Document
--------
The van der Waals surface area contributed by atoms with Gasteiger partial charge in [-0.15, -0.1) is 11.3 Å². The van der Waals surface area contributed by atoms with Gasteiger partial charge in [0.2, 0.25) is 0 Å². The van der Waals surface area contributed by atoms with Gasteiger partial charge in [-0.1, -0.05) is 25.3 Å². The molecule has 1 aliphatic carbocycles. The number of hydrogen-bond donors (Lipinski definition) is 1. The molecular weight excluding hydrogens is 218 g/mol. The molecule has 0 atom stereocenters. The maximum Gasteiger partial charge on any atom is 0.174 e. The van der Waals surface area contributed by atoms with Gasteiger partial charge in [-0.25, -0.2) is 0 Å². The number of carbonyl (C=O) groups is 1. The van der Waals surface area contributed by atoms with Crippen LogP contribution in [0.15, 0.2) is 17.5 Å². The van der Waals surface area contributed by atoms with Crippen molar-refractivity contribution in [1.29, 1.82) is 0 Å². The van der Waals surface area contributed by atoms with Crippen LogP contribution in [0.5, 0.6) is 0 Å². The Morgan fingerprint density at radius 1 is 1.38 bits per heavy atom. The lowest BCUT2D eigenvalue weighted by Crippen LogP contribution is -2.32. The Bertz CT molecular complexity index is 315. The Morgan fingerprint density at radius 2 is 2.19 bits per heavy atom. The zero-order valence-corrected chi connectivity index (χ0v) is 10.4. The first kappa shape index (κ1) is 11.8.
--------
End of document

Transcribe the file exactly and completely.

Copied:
The van der Waals surface area contributed by atoms with Gasteiger partial charge in [-0.15, -0.1) is 11.3 Å². The van der Waals surface area contributed by atoms with Gasteiger partial charge in [0.2, 0.25) is 0 Å². The van der Waals surface area contributed by atoms with Gasteiger partial charge in [-0.1, -0.05) is 25.3 Å². The molecule has 1 aliphatic carbocycles. The number of hydrogen-bond donors (Lipinski definition) is 1. The molecular weight excluding hydrogens is 218 g/mol. The molecule has 0 atom stereocenters. The maximum Gasteiger partial charge on any atom is 0.174 e. The van der Waals surface area contributed by atoms with Gasteiger partial charge in [-0.25, -0.2) is 0 Å². The number of carbonyl (C=O) groups is 1. The van der Waals surface area contributed by atoms with Crippen LogP contribution in [0.15, 0.2) is 17.5 Å². The van der Waals surface area contributed by atoms with Crippen molar-refractivity contribution in [1.29, 1.82) is 0 Å². The van der Waals surface area contributed by atoms with Crippen LogP contribution in [0.5, 0.6) is 0 Å². The Morgan fingerprint density at radius 1 is 1.38 bits per heavy atom. The lowest BCUT2D eigenvalue weighted by Crippen LogP contribution is -2.32. The Bertz CT molecular complexity index is 315. The Morgan fingerprint density at radius 2 is 2.19 bits per heavy atom. The zero-order valence-corrected chi connectivity index (χ0v) is 10.4. The first kappa shape index (κ1) is 11.8.